Surprisingly, Cambodian authorities are much more receptive to these street musicians than police force at home. “Back in Paris we used to play a lot but only for one hour at a time, otherwise the cops are coming,” says Yoann. The first time the police showed up to an 8ctopus concert in Phnom Penh, the band expected to have to pack up and leave. “But here, they don’t ask us to leave, they manage the crowd, give us some space. Like our staff,” says Mathias Gesbert (trumpet), laughing.

The day after their riverside debut, “we were all rockstars,” says Clement. “You talk to the children, they know us when we are walking by.” Children mimed his trumpet when they saw him the next day. And of course, “sometimes the tuktuk drivers recognize us – ‘ah, you are the band!’” says Jean-Yves. “Yes, we are the band.”

The Most Stupid Idea We Can Have
International travel is not easy for a brass octet. “Traveling with instruments is the most stupid idea we can have,” says Jean-Yves without hesitation. With a 20 kilogram weight limit on most airlines, “I have 12 kilos of instruments and then the shirts and that’s it.” The sousaphone player had the hardest time checking clothes and other non-instrument items: “the whole thing is 20 kilos,” jokes Yoann, “so he was naked, with his sousaphone.”

When Melissa Callone’s euphonium broke, she had to get creative – “she took it to a jewelry store, it was kind of good,” says Yoann. He was not so lucky with his snare drum, which was turned down for repairs in shop after shop. “They told me no, not in Cambodia, guy, we cannot fix it.” In the end he used some shoelaces and tape.

But in the end it’s worth it. “I will never have the opportunity to do this,” says Clement. “It is always exciting, even if the public is not here and even if we have no food and no drinks. This is why we are doing stupid things like playing in a tuktuk” or traveling to Cambodia, Nepal, Madagascar, and Brazil with eight huge instruments.

To Give the Children Something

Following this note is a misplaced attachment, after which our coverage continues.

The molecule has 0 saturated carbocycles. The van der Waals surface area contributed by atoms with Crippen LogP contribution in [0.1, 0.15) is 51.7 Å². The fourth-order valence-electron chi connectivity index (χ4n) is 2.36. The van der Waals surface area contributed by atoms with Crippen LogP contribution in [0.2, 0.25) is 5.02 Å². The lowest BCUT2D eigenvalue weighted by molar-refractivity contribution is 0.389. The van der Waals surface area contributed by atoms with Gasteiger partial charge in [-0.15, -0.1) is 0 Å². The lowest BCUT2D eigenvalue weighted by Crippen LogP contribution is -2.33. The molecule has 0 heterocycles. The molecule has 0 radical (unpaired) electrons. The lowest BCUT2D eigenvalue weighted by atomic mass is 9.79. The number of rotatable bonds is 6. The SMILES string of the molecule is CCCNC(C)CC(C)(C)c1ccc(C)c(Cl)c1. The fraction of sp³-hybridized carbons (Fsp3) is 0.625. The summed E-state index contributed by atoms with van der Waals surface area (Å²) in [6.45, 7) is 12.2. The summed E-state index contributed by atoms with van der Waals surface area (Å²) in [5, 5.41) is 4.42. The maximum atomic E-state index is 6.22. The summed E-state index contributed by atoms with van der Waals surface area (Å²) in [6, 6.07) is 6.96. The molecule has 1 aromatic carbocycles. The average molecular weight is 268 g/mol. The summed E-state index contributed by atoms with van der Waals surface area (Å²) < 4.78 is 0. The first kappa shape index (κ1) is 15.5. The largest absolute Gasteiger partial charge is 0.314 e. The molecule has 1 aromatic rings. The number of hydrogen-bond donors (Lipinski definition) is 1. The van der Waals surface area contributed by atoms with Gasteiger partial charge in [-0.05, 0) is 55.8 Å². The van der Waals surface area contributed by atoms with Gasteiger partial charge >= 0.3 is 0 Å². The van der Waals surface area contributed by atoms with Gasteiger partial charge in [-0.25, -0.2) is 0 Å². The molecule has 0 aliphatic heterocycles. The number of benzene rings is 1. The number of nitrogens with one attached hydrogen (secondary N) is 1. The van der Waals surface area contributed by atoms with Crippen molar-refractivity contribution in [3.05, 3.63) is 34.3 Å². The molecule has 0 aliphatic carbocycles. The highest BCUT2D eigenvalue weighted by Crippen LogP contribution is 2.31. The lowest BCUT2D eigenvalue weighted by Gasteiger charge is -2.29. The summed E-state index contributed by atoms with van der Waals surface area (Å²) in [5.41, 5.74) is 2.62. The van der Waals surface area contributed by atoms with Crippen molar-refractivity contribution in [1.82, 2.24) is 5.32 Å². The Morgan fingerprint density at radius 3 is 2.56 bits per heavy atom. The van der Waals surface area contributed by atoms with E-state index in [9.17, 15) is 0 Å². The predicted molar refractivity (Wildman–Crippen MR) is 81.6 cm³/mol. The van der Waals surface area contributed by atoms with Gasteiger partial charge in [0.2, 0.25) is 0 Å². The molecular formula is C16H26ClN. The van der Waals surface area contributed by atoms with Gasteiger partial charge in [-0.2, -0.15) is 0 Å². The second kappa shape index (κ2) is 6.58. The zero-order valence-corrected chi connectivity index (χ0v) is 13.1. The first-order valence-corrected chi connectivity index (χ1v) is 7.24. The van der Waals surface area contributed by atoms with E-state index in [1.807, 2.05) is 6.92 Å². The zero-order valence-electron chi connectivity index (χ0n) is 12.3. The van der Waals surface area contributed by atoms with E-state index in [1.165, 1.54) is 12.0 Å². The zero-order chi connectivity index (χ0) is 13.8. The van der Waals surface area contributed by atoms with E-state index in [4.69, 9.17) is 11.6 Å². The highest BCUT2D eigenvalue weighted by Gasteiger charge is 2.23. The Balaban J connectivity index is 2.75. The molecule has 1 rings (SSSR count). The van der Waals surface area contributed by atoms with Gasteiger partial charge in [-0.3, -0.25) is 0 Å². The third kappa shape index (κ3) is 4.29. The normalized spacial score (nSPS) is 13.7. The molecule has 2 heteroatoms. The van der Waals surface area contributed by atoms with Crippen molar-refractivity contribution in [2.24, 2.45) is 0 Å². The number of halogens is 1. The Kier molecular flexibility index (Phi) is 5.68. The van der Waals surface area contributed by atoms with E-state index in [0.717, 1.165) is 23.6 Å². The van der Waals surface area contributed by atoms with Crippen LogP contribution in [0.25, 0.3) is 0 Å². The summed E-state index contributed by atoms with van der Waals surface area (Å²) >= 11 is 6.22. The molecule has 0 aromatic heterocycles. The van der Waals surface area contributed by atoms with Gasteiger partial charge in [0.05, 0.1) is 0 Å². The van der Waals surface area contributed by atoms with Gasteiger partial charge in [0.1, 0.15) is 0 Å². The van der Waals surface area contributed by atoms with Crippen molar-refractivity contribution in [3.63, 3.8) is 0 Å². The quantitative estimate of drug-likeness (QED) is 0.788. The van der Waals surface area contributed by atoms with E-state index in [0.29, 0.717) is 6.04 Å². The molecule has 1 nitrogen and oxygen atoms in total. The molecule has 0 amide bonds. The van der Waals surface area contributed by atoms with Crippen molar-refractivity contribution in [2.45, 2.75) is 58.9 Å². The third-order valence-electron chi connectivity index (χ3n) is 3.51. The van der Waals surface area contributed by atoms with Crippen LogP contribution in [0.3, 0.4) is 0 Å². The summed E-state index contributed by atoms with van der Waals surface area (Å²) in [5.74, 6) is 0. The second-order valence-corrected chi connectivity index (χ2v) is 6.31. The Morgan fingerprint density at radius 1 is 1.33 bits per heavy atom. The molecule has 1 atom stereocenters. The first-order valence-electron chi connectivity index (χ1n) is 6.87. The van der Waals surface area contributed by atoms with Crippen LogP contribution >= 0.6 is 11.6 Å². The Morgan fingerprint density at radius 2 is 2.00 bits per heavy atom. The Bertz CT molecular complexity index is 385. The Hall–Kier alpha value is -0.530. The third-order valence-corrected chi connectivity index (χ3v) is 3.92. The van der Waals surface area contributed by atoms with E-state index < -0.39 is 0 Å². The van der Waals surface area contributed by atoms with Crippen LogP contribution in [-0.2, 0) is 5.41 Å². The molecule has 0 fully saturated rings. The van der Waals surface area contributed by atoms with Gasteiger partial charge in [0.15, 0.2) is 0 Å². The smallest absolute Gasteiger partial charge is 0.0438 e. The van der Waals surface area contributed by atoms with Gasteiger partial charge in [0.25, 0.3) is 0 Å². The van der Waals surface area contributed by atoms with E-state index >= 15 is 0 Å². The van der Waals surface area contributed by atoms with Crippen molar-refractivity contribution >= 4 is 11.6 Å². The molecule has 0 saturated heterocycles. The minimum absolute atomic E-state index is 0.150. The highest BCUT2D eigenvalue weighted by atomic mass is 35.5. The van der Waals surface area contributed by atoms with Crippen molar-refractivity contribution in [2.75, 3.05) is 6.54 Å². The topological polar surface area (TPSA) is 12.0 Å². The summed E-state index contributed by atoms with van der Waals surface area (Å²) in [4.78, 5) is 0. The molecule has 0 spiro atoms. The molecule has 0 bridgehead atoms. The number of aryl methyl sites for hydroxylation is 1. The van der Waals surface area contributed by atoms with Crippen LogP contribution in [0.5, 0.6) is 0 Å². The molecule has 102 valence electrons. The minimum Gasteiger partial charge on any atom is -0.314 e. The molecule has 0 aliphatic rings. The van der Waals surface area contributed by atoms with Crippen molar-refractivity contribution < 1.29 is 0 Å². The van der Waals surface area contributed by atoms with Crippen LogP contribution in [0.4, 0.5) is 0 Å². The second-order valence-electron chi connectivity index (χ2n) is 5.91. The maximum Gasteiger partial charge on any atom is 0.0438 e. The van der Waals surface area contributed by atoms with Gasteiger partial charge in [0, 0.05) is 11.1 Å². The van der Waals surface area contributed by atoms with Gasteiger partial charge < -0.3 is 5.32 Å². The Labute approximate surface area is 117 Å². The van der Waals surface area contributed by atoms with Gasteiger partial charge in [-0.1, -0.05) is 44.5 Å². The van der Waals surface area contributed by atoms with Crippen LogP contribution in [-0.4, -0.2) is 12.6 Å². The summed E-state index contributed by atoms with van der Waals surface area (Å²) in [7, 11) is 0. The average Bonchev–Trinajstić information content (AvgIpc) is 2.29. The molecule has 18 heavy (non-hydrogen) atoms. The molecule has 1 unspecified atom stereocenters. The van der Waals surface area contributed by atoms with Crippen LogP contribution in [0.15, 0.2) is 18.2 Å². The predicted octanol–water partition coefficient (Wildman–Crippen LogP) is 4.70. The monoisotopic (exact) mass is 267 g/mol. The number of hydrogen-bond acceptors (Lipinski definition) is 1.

Unlike many musicians, 8ctopus members’ real passion is for their day job. “This is the good point of this experience, to live with an NGO, to live with children,” says Yoann Le Roux (snare drum). At Sok Sabay, the format is different “than when we are playing for fun in the streets, but it is the same atmosphere,” he says. Still, “we are a little more strict to give the children something.”

8ctopus spent their first few weeks at Sok Sabay playing music games and exploration – “the goal is to taste, to have their attention and make them wake up, make them want to do some stuff,” explains Jean-Yves.

The students have since split up into different workshops focusing on topics including guitar, singing, bodyrhythms (percussion with one’s hands on one’s body), dance, and instrument creation.

A lot of Sok Sabay’s children come from backgrounds where it is hard to develop musically. “Sok Sabay takes in children who have been victims of abuse and malnutrition. Most of them cannot sing, they do not have very much ear,” explains founder and director Marie Cammal. Sok Sabay provides food, education, and medical care all day, and some children go home to their parents at night. One of the hardest parts of Marie’s work is changing the attitudes of the families, who “do not always understand the concept of their child’s independence and self-esteem.”